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that it is contrary to his nature and attributes to pardon the penitent. The language of Christianity is far otherwise: It teaches that the Deity is gracious and ready to forgive the humble, penitent and returning sinner. To reveal this glorious attribute of God, Christ came into the world. Nor is this at all inconsistent with the doctrine, that God has constituted his Son our Mediator and Redeemer, by whom he sees fit to bestow spiritual and immortal blessings on mankind. Whilst the Scriptures speak of Christ as a Savior, and as being made a sacrifice for sin, (which goes to show the heinousness of moral evil) they expressly declare, that it was owing to the grace of God, that Jesus, our divine Lord, was commissioned to dispense pardon and life to a sinful world. If men would lay aside their prejudices and prepossessions, they would find this consoling doctrine in any page of the evangelical history.
It will be readily granted, that the sacred Scriptures represent Jesus Christ to have been divinely commissioned not only to be the Instructor, but the SAVIOR of mankind. He is not only "the Light of the world;" but he is the Mediator, the Redeemer of sinful men. He is a spiritual deliverer; and is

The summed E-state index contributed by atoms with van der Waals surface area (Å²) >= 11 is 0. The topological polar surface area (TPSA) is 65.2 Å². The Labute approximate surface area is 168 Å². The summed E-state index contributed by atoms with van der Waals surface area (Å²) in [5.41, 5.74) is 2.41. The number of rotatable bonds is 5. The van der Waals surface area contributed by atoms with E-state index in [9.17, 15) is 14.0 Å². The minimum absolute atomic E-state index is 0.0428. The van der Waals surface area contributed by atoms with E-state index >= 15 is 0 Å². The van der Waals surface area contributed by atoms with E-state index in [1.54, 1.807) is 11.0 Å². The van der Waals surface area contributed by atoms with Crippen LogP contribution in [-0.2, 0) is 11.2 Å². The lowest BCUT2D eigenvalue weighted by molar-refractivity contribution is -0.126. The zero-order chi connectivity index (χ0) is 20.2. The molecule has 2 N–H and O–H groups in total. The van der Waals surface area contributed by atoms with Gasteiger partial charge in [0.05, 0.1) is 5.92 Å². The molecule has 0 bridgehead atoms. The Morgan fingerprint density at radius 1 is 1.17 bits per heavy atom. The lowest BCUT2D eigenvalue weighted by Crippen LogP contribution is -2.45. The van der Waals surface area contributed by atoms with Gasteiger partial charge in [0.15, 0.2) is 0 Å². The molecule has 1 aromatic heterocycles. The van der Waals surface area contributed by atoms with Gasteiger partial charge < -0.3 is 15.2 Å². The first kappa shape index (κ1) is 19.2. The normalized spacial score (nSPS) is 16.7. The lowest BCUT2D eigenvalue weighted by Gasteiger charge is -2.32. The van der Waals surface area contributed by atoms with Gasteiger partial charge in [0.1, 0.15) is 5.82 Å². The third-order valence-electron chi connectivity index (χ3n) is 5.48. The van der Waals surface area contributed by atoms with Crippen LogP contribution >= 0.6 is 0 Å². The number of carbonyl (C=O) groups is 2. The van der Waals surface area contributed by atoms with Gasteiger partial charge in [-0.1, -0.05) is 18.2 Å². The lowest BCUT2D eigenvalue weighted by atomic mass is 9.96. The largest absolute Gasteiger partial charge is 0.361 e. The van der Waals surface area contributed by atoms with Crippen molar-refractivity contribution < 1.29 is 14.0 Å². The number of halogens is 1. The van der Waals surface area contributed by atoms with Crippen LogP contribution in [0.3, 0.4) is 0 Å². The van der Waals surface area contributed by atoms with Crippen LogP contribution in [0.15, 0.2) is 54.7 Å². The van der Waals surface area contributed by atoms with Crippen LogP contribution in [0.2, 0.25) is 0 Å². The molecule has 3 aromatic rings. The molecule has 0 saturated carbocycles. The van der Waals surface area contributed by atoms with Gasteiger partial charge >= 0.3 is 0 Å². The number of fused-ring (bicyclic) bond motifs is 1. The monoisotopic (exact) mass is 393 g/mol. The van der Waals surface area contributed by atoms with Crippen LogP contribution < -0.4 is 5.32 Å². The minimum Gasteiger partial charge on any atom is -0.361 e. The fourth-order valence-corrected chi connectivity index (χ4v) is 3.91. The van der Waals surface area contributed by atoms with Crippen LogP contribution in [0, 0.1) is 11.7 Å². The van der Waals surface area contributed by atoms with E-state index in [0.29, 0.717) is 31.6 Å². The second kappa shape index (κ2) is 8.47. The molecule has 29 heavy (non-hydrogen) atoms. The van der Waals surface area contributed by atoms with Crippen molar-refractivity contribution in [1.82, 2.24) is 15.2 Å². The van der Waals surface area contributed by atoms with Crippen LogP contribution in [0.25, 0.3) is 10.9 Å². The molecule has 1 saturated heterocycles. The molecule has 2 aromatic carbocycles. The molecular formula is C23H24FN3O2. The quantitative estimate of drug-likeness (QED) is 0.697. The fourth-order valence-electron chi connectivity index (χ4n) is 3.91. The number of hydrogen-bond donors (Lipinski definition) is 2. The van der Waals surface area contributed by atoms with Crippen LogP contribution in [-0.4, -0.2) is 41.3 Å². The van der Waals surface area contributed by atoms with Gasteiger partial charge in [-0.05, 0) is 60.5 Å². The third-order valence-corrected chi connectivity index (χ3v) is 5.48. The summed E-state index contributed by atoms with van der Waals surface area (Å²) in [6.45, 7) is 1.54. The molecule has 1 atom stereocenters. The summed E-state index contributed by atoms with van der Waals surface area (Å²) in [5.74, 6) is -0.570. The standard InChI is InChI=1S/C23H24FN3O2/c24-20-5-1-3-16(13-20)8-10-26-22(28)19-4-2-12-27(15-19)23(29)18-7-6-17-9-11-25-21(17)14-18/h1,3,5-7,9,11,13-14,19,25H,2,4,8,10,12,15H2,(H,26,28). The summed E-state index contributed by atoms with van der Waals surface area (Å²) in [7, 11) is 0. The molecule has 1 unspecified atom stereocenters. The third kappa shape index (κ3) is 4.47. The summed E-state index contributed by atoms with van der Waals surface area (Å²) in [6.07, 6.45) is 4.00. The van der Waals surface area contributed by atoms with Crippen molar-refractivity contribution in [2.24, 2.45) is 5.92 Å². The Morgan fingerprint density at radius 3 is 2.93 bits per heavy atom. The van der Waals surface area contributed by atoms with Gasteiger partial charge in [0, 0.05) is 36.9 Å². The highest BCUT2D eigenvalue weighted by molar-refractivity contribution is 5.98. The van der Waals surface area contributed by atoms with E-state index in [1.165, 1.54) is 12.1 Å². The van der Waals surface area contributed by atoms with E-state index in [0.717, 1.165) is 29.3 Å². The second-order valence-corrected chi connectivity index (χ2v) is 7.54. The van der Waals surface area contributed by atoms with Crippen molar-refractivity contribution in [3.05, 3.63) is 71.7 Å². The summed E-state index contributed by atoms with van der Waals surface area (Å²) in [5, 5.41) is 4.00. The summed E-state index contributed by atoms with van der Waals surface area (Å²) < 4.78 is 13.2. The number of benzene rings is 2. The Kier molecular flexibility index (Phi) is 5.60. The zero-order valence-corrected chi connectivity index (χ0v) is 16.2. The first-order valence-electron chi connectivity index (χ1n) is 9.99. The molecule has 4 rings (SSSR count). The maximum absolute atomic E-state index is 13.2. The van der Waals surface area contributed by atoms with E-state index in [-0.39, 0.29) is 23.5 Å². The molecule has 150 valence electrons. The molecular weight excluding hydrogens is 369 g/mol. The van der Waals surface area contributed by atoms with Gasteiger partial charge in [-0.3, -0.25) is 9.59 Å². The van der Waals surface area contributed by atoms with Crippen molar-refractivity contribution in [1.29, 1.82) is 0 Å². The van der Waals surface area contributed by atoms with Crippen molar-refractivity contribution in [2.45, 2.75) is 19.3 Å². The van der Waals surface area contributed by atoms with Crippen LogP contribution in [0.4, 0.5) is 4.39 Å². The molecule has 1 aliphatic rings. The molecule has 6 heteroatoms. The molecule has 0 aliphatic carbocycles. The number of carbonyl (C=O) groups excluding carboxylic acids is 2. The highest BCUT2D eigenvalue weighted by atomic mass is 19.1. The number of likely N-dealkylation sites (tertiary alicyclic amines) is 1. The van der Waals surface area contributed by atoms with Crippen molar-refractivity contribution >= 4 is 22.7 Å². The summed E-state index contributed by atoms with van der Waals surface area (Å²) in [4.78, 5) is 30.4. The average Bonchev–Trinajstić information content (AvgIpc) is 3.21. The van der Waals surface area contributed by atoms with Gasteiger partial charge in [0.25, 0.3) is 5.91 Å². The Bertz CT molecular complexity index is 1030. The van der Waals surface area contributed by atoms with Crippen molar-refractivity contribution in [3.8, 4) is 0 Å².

made the propitiation for the sins of the world. The Scriptures certainly represent mankind to be in a state of moral blindness and ignorance; and therefore to need divine instruction and direction-to be unduly attached to things temporal and sensual; and, therefore, to need pardon and reformation. The Gospel teaches us, that the truly penitent will find forgiveness; and, that through the divine mercy, the sincerely virtuous and holy will be made eternally happy. The Gospel also represents Jesus Christ, as the dispenser of these blessings; as our Mediator and Intercessor or Advocate, in consideration of whose sufferings and ministry immortal life is to be conferred on man. The manner precisely how this is to be effected, or the degree of efficacy attached to the sufferings and mediation of Christ is difficult fully to explain or positively to state. It is not, however, such as to set aside the free, rich grace of God, in pardoning the sinner, or to render needless on our part deep repentance and sincere obedience. Neither Paul or Peter were crucified for us-yet both were crucified on account of their adherence to religious truth-Nor are we baptized into the name of either of these Apostles, or of any other great and good
man. It seems therefore to be destroying the plain sense of Scripture, to consider Christ merely as a martyr to the truth.